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 Point n Figure (PnF Charts) - Technical Analysis from A to Z
POINT AND FIGURE

Overview

Point & Figure ("P&F") charts differ from traditional price charts in that they completely disregard the passage of time and only display changes in prices. Rather than having price on the y-axis and time on the x-axis, P&F charts display price changes on both axes. This is similar to Kagi, Renko, and Three Line Break charts.

Interpretation

Point & Figure charts display the underlying supply and demand of prices. A column of Xs shows that demand is exceeding supply (a rally); a column of Os shows that supply is exceeding demand (a decline); and a series of short columns shows that supply and demand are relatively equal.

There are several chart patterns that regularly appear in P&F charts. These include Double Tops and Bottoms, Bullish and Bearish Signal formations, Bullish and Bearish Symmetrical Triangles, Triple Tops and Bottoms, etc. It is beyond the scope of this book to fully explain all of these patterns.

Example

The following two charts both show the prices of Atlantic Richfield. The first chart displays prices in P&F, the second chart displays prices as high, low, close bars.

As I mentioned above, P&F charts focus only on price action. Looking at this P&F chart, you can see that prices were initially contained between a support level at 114 and a resistance level at 121. When prices broke above the resistance level at 121 (the long column of Xs), that level became the new support level. This new support level eventually failed (the long column of Os), prices re-tested the support at 114, made a small rally, and then fell below the 114 support level.

This next chart shows the same pricing information as the preceding P&F chart. You can see that the support and resistance levels are also identifiable in this bar chart, but the P&F chart made it much easier to identify them.

Calculation

Point & Figure charts display an "X" when prices rise by the "box size" (a value you specify) and display an "O" when prices fall by the box size. Note that no Xs or Os are drawn if prices rise or fall by an amount that is less than the box size.

Each column can contain either Xs or Os, but never both. In order to change columns (e.g., from an X column to an O column), prices must reverse by the "reversal amount" (another value you specify) multiplied by the box size. For example, if the box size is three points and the reversal amount is two boxes, then prices must reverse direction six points (three multiplied by two) in order to change columns. If you are in a column of Xs, the price must fall six points to change to a column of Os. If you are in a column of Os, the price must rise six points to change to a column of Xs.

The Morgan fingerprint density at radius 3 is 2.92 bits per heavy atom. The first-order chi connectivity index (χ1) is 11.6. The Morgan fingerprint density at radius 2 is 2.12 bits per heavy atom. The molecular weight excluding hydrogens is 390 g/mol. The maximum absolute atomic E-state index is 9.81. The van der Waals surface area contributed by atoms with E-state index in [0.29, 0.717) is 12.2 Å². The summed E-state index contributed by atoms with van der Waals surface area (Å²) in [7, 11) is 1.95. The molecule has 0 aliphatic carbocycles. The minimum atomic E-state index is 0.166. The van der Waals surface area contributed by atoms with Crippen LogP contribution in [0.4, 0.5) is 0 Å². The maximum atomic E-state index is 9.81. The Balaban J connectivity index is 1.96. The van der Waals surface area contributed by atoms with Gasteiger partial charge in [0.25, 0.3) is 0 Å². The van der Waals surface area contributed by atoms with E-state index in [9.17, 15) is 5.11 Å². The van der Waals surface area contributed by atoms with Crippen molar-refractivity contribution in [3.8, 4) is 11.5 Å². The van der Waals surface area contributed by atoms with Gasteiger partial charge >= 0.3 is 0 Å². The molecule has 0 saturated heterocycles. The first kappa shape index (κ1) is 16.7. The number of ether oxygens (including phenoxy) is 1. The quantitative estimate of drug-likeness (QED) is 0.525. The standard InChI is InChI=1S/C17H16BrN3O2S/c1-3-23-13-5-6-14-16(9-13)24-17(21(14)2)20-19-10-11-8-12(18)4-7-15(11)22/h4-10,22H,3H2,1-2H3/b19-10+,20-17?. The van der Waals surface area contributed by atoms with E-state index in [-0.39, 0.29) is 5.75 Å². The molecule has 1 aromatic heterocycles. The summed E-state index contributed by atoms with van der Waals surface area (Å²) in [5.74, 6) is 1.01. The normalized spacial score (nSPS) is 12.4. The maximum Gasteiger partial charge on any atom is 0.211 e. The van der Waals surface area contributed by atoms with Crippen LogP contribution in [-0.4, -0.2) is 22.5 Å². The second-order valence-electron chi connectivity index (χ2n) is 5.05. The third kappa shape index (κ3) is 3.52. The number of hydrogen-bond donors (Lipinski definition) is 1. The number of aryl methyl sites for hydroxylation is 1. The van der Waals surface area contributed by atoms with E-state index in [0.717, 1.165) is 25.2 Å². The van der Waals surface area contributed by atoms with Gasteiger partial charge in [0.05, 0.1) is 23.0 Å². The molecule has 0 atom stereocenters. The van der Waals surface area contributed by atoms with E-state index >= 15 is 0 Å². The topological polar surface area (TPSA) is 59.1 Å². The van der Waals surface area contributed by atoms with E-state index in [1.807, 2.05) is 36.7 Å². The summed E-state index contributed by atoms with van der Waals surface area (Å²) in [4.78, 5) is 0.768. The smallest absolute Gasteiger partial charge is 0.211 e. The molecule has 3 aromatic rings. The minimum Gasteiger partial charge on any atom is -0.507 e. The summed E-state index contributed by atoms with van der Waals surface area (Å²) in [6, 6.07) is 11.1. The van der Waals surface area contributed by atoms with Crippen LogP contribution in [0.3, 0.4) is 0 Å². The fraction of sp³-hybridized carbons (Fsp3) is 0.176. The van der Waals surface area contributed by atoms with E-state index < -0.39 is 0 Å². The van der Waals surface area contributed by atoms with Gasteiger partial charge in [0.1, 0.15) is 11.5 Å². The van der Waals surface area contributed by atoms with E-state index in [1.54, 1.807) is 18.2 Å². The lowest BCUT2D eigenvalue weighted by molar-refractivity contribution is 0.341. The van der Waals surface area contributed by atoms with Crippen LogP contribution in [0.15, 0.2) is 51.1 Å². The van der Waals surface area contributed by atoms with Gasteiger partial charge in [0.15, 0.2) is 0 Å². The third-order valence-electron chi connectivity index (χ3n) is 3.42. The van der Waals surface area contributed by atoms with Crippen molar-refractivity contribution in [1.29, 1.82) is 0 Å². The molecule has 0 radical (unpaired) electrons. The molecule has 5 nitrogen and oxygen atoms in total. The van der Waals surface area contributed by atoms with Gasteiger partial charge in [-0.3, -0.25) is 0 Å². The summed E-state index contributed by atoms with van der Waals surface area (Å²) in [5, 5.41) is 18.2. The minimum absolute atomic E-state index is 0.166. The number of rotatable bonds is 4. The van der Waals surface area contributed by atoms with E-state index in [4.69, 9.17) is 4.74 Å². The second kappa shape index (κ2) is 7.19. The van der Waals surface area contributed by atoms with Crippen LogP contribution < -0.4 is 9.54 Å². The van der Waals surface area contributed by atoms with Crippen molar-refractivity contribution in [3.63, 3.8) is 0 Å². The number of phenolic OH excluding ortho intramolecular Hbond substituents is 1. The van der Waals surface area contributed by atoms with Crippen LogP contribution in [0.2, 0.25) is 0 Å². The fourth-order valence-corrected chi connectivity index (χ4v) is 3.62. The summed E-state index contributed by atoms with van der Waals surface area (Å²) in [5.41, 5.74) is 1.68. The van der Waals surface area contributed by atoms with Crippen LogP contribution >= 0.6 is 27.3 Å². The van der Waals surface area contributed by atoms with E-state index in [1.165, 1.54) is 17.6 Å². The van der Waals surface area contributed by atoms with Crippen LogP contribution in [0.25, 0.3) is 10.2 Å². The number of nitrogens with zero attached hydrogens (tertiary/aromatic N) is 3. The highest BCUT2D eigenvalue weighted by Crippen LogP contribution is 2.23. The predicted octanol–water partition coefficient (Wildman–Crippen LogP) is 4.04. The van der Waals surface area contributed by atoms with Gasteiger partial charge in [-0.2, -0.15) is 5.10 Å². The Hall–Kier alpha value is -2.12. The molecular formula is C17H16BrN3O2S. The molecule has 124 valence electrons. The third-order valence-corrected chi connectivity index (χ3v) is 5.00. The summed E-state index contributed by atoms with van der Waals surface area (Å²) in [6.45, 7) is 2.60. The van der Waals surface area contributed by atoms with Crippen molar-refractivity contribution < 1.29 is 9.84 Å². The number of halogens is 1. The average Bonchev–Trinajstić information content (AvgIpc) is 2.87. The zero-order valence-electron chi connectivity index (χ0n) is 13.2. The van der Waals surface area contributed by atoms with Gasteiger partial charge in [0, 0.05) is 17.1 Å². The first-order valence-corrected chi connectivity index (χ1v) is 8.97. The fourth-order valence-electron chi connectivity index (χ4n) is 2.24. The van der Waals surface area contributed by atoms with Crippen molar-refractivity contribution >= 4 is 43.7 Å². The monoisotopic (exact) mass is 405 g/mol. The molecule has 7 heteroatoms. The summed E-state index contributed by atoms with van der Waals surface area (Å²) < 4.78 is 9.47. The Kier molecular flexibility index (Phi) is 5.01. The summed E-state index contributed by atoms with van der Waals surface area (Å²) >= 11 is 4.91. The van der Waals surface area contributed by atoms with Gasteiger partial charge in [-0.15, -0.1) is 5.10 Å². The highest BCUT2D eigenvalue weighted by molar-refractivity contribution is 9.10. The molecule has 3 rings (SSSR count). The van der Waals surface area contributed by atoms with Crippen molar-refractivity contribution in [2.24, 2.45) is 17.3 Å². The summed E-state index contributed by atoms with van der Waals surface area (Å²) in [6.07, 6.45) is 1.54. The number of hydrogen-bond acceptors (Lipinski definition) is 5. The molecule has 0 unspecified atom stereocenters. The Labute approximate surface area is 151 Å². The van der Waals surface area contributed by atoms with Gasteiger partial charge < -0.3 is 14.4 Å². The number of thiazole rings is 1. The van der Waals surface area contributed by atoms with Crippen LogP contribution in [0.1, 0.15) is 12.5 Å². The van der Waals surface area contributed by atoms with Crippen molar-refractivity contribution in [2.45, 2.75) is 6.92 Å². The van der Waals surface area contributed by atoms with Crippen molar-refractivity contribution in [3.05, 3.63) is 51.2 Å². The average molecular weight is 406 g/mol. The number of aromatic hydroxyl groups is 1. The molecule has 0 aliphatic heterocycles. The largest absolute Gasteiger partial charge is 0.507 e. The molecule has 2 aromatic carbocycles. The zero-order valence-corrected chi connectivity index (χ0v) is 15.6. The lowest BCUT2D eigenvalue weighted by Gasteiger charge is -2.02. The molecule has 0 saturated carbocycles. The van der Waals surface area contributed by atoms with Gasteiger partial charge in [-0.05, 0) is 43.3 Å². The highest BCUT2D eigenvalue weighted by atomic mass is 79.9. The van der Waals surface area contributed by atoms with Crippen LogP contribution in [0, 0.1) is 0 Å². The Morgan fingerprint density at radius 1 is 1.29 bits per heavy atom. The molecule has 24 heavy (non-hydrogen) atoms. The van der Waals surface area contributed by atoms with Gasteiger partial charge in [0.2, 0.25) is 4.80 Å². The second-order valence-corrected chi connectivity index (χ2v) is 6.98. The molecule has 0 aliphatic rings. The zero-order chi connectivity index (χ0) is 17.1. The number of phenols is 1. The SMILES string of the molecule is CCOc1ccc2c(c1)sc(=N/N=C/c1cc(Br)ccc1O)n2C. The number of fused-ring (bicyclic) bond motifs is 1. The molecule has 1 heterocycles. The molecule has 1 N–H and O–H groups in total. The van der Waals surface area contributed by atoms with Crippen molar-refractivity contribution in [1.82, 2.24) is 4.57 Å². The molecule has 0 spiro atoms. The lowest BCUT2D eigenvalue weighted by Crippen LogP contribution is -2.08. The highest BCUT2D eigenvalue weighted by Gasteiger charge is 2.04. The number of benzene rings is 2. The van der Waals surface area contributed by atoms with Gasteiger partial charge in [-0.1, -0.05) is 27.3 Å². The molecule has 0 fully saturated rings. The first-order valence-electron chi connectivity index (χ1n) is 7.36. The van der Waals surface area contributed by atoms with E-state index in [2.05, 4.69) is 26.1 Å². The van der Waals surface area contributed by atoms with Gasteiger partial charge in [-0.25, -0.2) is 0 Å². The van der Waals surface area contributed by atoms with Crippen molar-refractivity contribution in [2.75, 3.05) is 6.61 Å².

The changing of columns identifies a change in the trend of prices. When a new column of Xs appears, it shows that prices are rallying higher. When a new column of Os appears, it shows that prices are moving lower.

Because prices must reverse direction by the reversal amount, the minimum number of Xs or Os that can appear in a column is equal to the "reversal amount."

The common practice is to use the high and low prices (not just the close) to decide if prices have changed enough to display a new box.

 Point and Figure Patterns Stock Screener Action P&F Buy P&F Sell Double Bottom Double Top Triple Bottom Triple Top Bullish Catapult Bearish Catapult Inverted Head and Shoulders Head and Shoulders Ascending Triangle Breakout Descending Triangle Breakout Symmetrical Triangle Bullish Breakout Symmetrical Triangle Bearish Breakout Long Tail Down Reversal Long Tail Up Reversal Bear Trap Bull Trap

 Content Technical Analysis Price Fields Charts Support & Resistance Trends Moving Averages Indicators Market Indicators Line Studies Periodicity The Time Element Conclusion

 Reference Reference  Absolute Breadth Index  Accumulation/Distribution  Accumulation Swing Index  Advance/Decline Line  Advance/Decline Ratio  Advancing-Declining Issues  Advancing, Declining,   Unchanged Volume  Andrews' Pitchfork  Arms Index  Average True Range  Bollinger Bands  Breadth Thrust  Bull/Bear Ratio  Candlesticks, Japanese  CANSLIM  Chaikin Oscillator  Commodity Channel Index  Commodity Selection Index  Correlation Analysis  Cumulative Volume Index  Cycles  Demand Index  Detrended Price Oscillator  Directional Movement  Dow Theory  Ease of Movement  Efficient Market Theory  Elliott Wave Theory  Envelopes (Trading Bands)  Equivolume  Fibonacci Studies  Four Percent Model  Fourier Transform  Fundamental Analysis  Gann Angles  Herrick Payoff Index  Interest Rates  Kagi  Large Block Ratio  Linear Regression Lines  MACD  Mass Index  McClellan Oscillator  McClellan Summation Index  Median Price  Member Short Ratio  Momentum  Money Flow Index  Moving Averages  Negative Volume Index  New Highs-Lows Cumulative  New Highs-New Lows  New Highs/Lows Ratio  Odd Lot Balance Index  Odd Lot Purchases/Sales  Odd Lot Short Ratio  On Balance Volume  Open Interest  Open-10 TRIN  Option Analysis  Overbought/Oversold  Parabolic SAR  Patterns  Percent of Resistance  Percent Retracement  Performance  Point & Figure  Positive Volume Index  Price and Volume Trend  Price Oscillator  Price Rate-of-Change  Public Short Ratio  Puts/Calls Ratio  Quadrant Lines  Relative Strength, Comparative  Relative Strength Index  Renko  Speed Resistance Lines  Spreads  Standard Deviation  STIX  Stochastic Oscillator  Swing Index  Three Line Break  Time Series Forecast  Tirone Levels  Total Short Ratio  Trade Volume Index  Trendlines  TRIX  Turn Price  Typical Price  Ultimate Oscillator  Upside/Downside Ratio  Upside-Downside Volume  Vertical Horizontal Filter  Volatility, Chaikin's  Volume  Volume Oscillator  Volume Rate-of-Change  Weighted Close  Williams' Accumulation/Distribution  Williams' %R  Zig Zag

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